“So if defibrillation doesn’t occur for eight minutes, if you do the math, the chances of survival are close to zero. We were very lucky the compressions were very forceful. Defibrillation for him happened after about eight minutes. Had we had a defibrillator we could have done it in the first minute.”

While there are five AEDs located in the ARC, currently there are none in Duncan McArthur Hall on West Campus.

“About a year and a half ago I asked for one. I honestly don’t know what happened with the response,” Munby said, adding that he had contacted Environmental Health and Safety as well as Athletics and Recreation about having a defibrillator installed.

“About [one week] before the incident here, I asked again, can we have one,” he said.

“At a point where I ask twice for a [defibrillator] and nothing happens … when no one responds by saying ‘right, let’s get it in there right away and we’ll worry about the money later’—that to me seems inappropriate.”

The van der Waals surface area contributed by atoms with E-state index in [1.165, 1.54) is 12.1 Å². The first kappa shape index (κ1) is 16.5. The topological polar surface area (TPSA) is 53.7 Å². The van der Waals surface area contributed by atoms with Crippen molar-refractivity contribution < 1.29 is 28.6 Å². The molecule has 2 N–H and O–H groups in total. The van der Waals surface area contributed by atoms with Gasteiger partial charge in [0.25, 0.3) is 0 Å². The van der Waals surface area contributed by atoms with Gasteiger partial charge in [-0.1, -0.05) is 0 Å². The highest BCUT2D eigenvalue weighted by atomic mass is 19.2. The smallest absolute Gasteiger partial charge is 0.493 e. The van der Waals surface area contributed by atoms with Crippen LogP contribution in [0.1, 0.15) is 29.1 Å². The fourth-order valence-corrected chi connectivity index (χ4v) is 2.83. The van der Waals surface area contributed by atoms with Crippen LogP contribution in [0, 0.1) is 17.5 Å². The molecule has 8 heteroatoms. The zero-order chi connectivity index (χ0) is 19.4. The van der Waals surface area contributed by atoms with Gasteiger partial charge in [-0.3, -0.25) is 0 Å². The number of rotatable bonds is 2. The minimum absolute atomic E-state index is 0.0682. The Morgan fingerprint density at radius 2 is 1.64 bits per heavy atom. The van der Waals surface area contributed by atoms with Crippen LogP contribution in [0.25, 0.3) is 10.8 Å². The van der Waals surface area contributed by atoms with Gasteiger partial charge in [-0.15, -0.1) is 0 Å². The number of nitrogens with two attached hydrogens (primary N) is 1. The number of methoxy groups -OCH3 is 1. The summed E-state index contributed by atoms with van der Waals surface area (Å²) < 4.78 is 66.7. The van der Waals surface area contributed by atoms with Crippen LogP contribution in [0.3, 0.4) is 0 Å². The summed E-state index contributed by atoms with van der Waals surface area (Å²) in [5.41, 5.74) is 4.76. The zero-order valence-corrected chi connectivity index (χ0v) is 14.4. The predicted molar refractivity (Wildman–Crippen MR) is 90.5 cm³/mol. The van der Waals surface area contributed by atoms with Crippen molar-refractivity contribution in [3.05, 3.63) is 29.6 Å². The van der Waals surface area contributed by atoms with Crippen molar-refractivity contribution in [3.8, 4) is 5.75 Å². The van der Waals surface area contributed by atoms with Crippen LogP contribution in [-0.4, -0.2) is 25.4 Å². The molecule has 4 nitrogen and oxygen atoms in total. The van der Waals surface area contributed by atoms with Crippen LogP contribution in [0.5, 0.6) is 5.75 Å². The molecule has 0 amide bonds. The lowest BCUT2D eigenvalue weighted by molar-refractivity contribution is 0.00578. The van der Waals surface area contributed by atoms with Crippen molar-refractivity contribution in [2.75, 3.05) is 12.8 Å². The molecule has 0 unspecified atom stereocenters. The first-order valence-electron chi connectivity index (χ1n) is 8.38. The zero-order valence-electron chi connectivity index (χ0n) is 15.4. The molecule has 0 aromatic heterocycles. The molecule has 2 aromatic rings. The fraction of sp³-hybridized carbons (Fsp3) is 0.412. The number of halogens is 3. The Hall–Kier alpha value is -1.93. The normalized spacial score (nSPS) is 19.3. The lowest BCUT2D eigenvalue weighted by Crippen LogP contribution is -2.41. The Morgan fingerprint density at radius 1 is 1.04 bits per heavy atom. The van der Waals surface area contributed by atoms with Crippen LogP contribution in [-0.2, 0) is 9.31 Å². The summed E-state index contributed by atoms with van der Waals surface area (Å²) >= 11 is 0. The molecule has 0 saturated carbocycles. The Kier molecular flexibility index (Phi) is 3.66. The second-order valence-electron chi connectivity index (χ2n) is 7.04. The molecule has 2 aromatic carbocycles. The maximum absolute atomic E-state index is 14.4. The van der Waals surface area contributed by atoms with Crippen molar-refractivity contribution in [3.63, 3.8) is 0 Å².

Duncan McArthur Hall is owned and operated by the Faculty of Education but Athletics and Recreation rents out the space to various clubs.

Fencing assistant coach Rodney Carter, ArtSci ’02, said because of the number of people using the gymnasium, a defibrillator needs to be installed in Duncan McArthur Hall.

“This is something that is recognized by public schools, Goodlife Fitness … because it’s not just overweight people or higher risk groups … there’s a possibility for young athletic, predominantly males, to go into this cardiac arrest,” he said, adding that as well as the fencing club, community groups and students in the Faculty of Education use the facility.